Gaps in educational outcomes between Detroit Public Schools students and those in other school districts around the state have been a sad, prolonged reality. Differences between schools within the city, however, are less well known. These differences can be found in the Mackinac Center’s new Elementary and Middle School report card. The report card compares student educational outcomes while controlling for socio-economic status.
The results in Detroit show large differences between conventional public school performance and public charter school performance. The Center’s report card provides the latest evidence that students in Detroit’s charter schools are learning more than their counterparts in conventional public schools. On this report card, a score of 100 indicates average performance. Schools that performed better than expected given their student populations received higher scores, while schools that performed worse than expected received lower scores.
Though eight DPS schools made the Center’s list of the top 100 elementary and middle schools, and DPS’ Thirkell Elementary was ranked No. 1, many of the district’s schools are struggling. Detroit’s conventional schools received an average score of 95.7, compared to an average of 98.4 for Detroit-area charter schools. While both groups of schools did worse than expected after adjusting for student background, charter schools posted significantly higher scores.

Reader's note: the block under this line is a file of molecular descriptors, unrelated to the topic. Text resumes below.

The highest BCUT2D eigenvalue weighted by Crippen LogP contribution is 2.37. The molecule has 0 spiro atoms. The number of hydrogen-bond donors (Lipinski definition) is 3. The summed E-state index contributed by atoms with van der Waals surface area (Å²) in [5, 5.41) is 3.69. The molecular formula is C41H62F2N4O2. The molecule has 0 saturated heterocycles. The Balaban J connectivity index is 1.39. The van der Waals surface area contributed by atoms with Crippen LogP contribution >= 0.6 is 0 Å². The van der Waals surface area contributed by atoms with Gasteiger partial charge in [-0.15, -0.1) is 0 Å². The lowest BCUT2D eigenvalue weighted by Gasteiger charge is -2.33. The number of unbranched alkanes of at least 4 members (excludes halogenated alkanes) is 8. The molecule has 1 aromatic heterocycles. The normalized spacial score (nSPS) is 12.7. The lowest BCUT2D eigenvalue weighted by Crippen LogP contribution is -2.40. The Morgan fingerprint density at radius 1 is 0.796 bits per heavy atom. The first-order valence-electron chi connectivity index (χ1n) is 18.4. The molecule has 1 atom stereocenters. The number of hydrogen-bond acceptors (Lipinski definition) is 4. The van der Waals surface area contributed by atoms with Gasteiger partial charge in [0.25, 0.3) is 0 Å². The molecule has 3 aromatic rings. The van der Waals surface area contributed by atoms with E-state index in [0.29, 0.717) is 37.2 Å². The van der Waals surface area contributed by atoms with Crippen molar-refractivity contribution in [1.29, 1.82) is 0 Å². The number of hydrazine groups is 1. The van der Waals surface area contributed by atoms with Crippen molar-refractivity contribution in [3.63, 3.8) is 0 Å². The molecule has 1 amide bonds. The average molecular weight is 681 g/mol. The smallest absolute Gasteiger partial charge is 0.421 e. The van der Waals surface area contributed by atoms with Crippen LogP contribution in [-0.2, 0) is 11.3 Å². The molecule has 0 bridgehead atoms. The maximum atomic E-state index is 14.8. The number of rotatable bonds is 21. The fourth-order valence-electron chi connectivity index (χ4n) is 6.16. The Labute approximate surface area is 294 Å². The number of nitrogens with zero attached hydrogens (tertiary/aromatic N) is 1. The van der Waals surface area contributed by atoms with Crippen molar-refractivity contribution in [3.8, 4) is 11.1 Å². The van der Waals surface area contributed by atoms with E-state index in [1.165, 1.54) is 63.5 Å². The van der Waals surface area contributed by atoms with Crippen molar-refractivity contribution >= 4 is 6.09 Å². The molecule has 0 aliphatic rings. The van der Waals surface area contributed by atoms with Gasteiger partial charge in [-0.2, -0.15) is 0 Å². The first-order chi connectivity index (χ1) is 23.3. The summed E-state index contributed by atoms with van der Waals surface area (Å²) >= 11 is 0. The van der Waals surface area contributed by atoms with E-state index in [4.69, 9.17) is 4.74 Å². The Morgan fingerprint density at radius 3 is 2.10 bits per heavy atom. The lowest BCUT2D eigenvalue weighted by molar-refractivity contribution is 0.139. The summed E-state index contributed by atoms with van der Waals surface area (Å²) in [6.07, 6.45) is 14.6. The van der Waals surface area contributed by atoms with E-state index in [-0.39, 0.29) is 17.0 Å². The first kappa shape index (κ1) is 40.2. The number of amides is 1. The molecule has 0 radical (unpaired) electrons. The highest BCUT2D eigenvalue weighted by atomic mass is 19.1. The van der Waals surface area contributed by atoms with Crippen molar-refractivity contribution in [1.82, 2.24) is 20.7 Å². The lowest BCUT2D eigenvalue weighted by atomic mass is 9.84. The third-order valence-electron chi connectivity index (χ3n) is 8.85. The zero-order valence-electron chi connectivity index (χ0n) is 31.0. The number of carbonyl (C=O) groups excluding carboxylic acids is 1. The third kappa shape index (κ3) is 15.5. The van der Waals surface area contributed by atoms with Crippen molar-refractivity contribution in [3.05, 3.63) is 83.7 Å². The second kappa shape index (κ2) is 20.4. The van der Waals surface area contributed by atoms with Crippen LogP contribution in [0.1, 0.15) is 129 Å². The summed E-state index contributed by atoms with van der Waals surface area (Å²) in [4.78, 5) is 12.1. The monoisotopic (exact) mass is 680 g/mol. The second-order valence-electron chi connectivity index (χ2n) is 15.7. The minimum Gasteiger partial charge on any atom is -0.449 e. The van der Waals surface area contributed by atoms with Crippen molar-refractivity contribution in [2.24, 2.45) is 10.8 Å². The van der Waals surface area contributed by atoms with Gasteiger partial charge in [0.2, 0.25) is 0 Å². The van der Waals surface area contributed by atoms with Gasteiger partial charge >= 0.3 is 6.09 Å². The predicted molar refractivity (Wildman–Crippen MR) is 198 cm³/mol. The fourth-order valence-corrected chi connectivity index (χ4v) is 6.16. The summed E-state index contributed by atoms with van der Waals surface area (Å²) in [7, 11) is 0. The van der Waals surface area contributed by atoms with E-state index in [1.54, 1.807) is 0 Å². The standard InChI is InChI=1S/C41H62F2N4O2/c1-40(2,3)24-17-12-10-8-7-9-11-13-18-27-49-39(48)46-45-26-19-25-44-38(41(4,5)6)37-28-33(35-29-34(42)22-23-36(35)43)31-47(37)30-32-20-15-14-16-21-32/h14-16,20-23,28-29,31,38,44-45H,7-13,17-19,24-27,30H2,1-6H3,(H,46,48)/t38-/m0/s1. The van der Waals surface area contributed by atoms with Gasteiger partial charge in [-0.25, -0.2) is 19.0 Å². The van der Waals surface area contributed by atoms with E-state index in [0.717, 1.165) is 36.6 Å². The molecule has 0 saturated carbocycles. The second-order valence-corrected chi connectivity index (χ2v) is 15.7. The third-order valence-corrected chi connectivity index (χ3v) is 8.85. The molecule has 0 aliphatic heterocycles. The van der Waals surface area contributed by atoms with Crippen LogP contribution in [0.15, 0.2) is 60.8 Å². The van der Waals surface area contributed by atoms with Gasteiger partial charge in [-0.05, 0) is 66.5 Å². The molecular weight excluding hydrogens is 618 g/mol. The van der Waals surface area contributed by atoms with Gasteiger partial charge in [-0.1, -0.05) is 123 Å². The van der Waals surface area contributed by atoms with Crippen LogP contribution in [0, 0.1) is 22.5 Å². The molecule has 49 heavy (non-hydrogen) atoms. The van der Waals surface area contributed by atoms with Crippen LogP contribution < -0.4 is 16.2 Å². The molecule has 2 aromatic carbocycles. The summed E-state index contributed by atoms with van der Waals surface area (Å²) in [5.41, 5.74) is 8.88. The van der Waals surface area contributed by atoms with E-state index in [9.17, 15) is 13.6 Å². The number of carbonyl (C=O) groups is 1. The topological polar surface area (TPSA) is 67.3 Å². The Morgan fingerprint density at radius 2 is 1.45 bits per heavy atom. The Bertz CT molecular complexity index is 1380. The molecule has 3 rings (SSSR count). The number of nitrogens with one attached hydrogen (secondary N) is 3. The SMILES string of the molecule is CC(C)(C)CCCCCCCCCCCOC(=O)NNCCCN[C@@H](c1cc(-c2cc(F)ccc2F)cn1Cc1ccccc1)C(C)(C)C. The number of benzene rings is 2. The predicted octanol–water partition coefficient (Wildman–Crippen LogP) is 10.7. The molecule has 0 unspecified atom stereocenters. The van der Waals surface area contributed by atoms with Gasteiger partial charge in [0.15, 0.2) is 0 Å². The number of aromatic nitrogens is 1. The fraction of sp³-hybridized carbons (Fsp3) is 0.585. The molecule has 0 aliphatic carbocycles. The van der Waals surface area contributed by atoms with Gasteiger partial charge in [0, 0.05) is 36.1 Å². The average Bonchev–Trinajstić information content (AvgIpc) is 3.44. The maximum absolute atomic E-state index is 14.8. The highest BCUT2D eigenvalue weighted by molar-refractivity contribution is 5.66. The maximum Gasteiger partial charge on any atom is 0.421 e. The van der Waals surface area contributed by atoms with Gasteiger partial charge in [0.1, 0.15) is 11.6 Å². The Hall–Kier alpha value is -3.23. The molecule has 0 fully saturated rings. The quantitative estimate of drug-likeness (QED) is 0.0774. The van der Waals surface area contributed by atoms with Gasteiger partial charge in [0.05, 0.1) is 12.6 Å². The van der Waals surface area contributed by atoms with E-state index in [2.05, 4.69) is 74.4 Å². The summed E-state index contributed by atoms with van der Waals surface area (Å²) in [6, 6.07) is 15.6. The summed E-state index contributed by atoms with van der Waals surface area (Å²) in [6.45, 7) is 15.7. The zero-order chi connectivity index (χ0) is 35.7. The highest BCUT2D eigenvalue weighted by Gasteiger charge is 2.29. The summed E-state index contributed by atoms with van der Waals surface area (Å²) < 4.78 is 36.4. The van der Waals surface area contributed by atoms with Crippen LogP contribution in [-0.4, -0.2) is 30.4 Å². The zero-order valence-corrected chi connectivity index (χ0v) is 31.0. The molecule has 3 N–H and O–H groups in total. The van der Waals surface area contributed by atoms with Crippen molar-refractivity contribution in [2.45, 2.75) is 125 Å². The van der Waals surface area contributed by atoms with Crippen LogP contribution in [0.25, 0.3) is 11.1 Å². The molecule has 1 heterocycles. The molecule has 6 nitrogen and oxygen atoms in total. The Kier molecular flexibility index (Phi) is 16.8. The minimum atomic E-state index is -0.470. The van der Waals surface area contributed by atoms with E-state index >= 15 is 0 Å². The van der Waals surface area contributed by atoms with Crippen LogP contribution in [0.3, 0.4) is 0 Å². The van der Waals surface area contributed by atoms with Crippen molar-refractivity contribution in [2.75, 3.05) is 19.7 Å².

Earlier this year, Stanford University’s Center for Research on Education Outcomes found that students in charter schools across Michigan outperform their peers in conventional schools — with this finding being particularly strong among low-income, African-American students. According to the study, the typical Michigan student in a charter school “gains more learning in a year than his traditional public school counterparts, amounting to about two months of additional gains in reading and in math.” The study also notes that these gains are “more pronounced in Detroit.”
While there is still much to be done to improve the educational choices available to Detroit children, these findings suggest that the educational outcomes of disadvantaged students would improve if more of them could attend charter schools. To this end, DPS should convert some of its worst-performing public schools to charter schools, and those schools should be managed by charter companies that have a successful track record in Michigan.
As the report card shows, charter school authorizers also matter. Of charter schools in Detroit, those authorized by DPS scored only a 94.37, while those authorized by non-DPS entities scored 99.18. This finding is not unique to our report card; a study commissioned by the Michigan Department of Education found that the highest-performing charter school authorizers in the state were Grand Valley State University, Lake Superior State University, and Wayne RESA, among others, while the worst included DPS and Eastern Michigan University. 
Converting the worst performing schools in Detroit into charter schools would have a dual benefit; it would allow students in Detroit to attend better schools in the same location, saving them the burden of additional transportation costs, and it would allow DPS to focus more on improving its remaining schools.
 This study did not account for student background, so authorizers of more schools in disadvantaged areas may have been unnecessarily penalized.